Internet Explorer cannot and should not be a trademark or a copyrighted name. I don’t know if it is, but I don’t care about facts and reality, I’m speaking about normativity. The names are too simple. I explore the Internet. I am an Internet explorer. No one should be able to prevent me from saying the truth in describing myself with common dictionary words. There is no way Internet Explorer could be seen as a trademarked name that it makes any sense to protect by law. None at all. Fair Use and Free Speech Mutha…..zs.
And now for the continuation of what some other gabb started: telling you about some of the interesting web resources for you to use to appropriate the web and all of its possibilities, and especially, Web 2.0 contributions. This update contains some of the unforgettables, and some of the forgotten.
Yahoo Pipes is a web-based graphic interface to aggregate and manipulate web feeds and website content, and deliver it in a single format. It can show converging information streams separately or as mash-ups.
Quora is an online knowledge market website that allows users to aggregates questions and answers from around the web into one very user-friendly resource page for every question. In the words of its “About” page, “Quora is a continually improving collection of questions and answers created, edited, and organized by everyone who uses it.”
Twitter is a micro-blogging social-network service, that allows messages or tweets of 140 characters or less to be posted for all to see, and allows one to be warned of recent tweets by other accounts being “followed”.
Myspace is a social networking site, and off-shoot of Friendster, which eventually had a certain amount of success because it offered many options to multimedia and visual artists to share and promote their works through these pages. It is still one of the largest social networks.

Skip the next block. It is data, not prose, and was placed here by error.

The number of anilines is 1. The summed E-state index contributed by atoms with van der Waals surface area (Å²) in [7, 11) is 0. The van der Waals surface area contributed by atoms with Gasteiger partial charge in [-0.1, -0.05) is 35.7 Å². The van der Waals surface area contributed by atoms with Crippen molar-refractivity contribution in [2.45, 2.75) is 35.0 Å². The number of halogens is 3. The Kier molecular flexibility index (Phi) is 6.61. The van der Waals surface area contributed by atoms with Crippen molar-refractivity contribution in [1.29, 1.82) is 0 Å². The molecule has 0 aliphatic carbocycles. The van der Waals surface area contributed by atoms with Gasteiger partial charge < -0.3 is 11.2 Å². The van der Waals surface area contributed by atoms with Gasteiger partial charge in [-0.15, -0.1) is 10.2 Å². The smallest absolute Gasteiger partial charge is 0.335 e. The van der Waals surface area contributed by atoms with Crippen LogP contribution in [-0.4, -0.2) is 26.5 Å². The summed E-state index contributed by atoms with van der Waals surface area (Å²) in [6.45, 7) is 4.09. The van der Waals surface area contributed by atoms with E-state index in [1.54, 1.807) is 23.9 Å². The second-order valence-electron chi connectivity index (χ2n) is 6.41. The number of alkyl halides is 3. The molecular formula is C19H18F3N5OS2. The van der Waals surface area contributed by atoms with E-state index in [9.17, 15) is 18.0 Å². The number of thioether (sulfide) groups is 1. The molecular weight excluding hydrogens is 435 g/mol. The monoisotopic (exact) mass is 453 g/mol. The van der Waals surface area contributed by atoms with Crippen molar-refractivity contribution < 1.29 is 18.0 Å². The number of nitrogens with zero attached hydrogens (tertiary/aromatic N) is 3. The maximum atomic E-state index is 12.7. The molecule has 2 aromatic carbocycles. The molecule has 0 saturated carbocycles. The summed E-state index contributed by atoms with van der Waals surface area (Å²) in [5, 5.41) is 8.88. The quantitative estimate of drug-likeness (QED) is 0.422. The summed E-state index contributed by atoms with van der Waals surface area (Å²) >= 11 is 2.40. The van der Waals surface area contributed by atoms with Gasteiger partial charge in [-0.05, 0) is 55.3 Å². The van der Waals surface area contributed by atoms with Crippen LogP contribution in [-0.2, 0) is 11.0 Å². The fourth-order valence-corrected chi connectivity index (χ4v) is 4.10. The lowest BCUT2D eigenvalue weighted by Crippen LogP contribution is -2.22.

Facebook is the world’s largest social networking website. The basic actions are creating and updating a profile, adding friends, joining groups, exchange private messages, post micro-blogging (status updates, photos, videos, notes, etc.) and comments, and chatting.
Not a single website, nor even a network of websites, but rather a concept, the secret or hidden net is the area of the web that cannot be found via conventional search engines. This is often either because the creators of these sites do not want to be found (hacker websites for instance) or because their content is not interpretable by the search engines as readable content (coded or encrypted content or databases). Nevertheless, the size of this Invisible Web is considerable, and many have given themselves the task of exploring it and sharing about it. However, there is something paradoxical in this very act, since linking to these sites sometimes improves their google searchability, removing them from the Invisible Web even as it is studied.
Docstoc is an online document searchable repository that allows voting up or down documents by interest as in scribd, but specialised in corporate and business documents. It also runs a store for certain documents.
WePapers is an online document sharing website aimed at college and university students. It categorises documents by academic disciplines, and allows users to create online communities and classrooms to better share documents. It also allows documents to be embedded in other web sites.
Issuu is a website that allows browser-based viewing of uploaded visual documents and information. Basically, it makes documents readable without being downloaded, though some can still be downloaded.